• The Plug Track functions are experimental and still being developed. Some of the earlier pages of this topic are now out-of-date.

    Some pages of this topic include contributions from members who are creating and posting their own CAD designs for 3D printing and laser-cutting. Do not confuse them with Templot's own exported CAD files.

How do I set the centre of a curve?

Thanks both for your answers but, at this point, I'd better tell you the whole story.
It all began some years ago when I decided to build a micro (or so to say) layout industry themed in 0e (or 0/16,5 if you prefer) on a 120 x 55 cm baseboard from a scrapped table; the trackplan is a sort of bean shaped oval with some branches here and there.
As there's no manufacturer having such narrow curves in their range i was forced to handbuild track but all points were from Hornby's range. This project was abandoned for various reasons but now I would like to refresh it switching to a meter gauge suburban tramway (maybe electrified by overhead wire) in S scale.
I'll try to put down a sketch to illustrate what I have in mind ... stay tuned ;)
 
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Franco

Member
Thread starter
well just to show you what we're talking about I put a couple of sketches roughly made with Paint

franco1.png

ehm sooner or later I'll learn how to correctly size images .... anyway the red line represents more or less the trackplan, the blue line is the scenic divider while the green is the buildings' profile and was originally intended with one visible side while the other would have been for stocking material, servicing and .... and ... and

My idea would be to convert it to this ....

franco2.png



keeping the two curves and redesigning the rest of the trackplan making it visible on the two sides, so the first thing needed and consequent question is:
how can I set the center of the curves or put the center of a curved template in a precise position?
Cheers
 
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Martin Wynne

Admin
Location
West of the Severn UK
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Enjoy using Templot?
Thanks.

Please do not send requests for help direct to me via email.

Post your questions on the forum where everyone can see them and add
helpful replies.
@Franco

Hi Franco,

I cropped your images for you. :)

If you can't do that in your image editor program, you can do it in Templot, see:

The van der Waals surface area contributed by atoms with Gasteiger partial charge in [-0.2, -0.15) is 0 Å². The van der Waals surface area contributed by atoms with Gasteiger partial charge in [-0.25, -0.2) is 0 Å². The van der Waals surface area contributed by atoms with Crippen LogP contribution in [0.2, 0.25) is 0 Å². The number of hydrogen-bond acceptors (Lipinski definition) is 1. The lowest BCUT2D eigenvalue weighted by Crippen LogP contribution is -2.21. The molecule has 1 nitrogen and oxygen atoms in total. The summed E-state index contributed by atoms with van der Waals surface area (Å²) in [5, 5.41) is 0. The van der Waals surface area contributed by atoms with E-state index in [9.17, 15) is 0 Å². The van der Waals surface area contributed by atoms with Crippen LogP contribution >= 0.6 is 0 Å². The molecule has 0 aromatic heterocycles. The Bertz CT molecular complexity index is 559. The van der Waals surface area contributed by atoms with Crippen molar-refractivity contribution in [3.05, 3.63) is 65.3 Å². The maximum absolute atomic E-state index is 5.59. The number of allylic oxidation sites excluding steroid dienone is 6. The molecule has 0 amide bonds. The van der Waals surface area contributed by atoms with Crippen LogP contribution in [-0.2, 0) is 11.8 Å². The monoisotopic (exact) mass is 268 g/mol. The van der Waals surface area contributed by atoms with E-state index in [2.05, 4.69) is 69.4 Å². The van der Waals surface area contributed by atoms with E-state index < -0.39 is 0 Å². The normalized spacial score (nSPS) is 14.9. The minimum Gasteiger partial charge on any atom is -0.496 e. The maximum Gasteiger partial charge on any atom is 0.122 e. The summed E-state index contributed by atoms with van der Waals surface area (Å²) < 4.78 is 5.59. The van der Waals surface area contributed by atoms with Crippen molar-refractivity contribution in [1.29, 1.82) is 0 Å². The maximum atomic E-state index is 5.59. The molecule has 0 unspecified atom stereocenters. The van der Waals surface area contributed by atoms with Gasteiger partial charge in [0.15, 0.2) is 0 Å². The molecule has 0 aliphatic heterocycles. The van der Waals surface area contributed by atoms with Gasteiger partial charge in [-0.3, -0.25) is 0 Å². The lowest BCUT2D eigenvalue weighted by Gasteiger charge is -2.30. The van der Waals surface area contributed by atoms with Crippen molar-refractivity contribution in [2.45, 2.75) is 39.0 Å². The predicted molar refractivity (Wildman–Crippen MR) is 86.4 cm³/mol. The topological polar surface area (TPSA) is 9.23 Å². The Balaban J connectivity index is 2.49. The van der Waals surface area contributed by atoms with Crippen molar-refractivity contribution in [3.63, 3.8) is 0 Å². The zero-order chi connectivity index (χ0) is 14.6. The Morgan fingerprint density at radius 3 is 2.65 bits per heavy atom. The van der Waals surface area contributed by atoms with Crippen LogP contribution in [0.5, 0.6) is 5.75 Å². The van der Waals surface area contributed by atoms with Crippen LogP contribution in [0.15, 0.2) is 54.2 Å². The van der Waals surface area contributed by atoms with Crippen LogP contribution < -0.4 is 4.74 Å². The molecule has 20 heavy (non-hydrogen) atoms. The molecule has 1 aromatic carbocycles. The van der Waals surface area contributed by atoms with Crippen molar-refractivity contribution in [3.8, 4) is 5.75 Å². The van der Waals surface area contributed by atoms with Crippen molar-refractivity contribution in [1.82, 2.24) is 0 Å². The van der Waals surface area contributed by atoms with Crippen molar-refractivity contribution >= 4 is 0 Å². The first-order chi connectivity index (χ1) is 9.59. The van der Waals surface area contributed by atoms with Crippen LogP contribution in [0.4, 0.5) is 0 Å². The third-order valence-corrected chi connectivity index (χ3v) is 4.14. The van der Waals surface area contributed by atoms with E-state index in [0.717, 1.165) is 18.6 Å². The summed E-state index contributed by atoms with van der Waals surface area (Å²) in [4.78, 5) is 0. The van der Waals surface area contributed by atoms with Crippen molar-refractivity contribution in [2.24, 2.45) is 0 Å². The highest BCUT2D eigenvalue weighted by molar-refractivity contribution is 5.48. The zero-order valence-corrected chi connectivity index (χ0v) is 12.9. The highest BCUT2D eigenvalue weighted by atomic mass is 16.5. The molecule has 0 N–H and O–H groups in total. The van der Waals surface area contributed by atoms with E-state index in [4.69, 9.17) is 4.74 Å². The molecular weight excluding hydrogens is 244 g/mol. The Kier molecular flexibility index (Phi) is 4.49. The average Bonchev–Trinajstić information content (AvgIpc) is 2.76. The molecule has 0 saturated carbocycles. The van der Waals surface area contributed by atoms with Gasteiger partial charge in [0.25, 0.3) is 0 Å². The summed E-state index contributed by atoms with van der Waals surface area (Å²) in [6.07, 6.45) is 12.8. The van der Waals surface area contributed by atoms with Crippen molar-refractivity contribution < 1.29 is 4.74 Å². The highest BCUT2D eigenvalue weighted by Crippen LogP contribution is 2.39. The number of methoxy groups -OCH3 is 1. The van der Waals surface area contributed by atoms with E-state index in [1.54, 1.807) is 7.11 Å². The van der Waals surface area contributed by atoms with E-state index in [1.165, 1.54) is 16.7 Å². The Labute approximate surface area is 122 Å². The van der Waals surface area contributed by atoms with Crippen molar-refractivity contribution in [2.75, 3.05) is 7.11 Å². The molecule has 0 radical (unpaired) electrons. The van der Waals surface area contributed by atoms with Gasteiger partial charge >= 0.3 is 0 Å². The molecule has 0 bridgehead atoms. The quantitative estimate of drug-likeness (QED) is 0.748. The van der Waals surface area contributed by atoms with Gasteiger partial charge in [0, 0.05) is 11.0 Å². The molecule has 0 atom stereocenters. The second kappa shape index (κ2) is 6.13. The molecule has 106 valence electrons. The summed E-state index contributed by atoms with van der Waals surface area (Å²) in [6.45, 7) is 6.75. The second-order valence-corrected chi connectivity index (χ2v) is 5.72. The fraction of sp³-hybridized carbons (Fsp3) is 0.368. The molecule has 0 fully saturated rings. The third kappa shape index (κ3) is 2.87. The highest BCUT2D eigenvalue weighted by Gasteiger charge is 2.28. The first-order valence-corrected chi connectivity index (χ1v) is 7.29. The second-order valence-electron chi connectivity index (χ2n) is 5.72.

https://85a.uk/templot/companion/crop_combine.php

To put the radial centre of a curve at a specified location, click this:

franco_notch0.png



A more round about way is to use the notch:
franco_notch1.png


Enter the desired X and Y position. You can leave the angle on zero.

Then:
franco_notch2.png


and the result is.

franco_notch3.png


However Templot users seldom work with radial centres that way, because the prototype doesn't.

The more usual prototypical way is to fix one end of the track at the desired location, and then curve it to the required radius. To do that, after setting the notch at the location, do this:
franco_notch4.png


In this case you should set the required notch angle.

After that, use the mouse action to adjust the radius:
franco_notch5.png


cheers,

Martin.
 
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Tony W

Member
Location
North Notts
well just to show you what we're talking about I put a couple of sketches roughly made with Paint

ehm sooner or later I'll learn how to correctly size images
Hi Franco.
Altering the work area in Paint is not that obvious. It is hidden under the "Image" drop down menu under "Attributes".
The default sizes are in Pixels, but can be changed to Inches or Centimeters.
It is also worth noting that only the right and bottom edges can be altered.
To get round this Rotate the image by 180 degrees first, make your changes and then rotate another 180 degrees to undo the first rotation.
Also if you didn't know, Ctrl Z undoes the last action.
Regards
Tony.
 
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Last edited:

Martin Wynne

Admin
Location
West of the Severn UK
Info
.
Enjoy using Templot?
Thanks.

Please do not send requests for help direct to me via email.

Post your questions on the forum where everyone can see them and add
helpful replies.
@Franco @Tony W

I've given up expecting anyone else's computer to bear any functional similarity to mine, but here cropping an image in Windows Paint is blindingly straightforward:

1. click Select > Rectangular:

paint1.png



2. Drag a rectangle. 3. click Crop:

paint2.png


4. :)

paint3.png


cheers,

Martin.
 
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Tony W

Member
Location
North Notts
Hi Martin.
Yours is obviously a much more up to date version of paint than mine, which is rather old and very basic. Something I tend to forget.
Regards
Tony.
 
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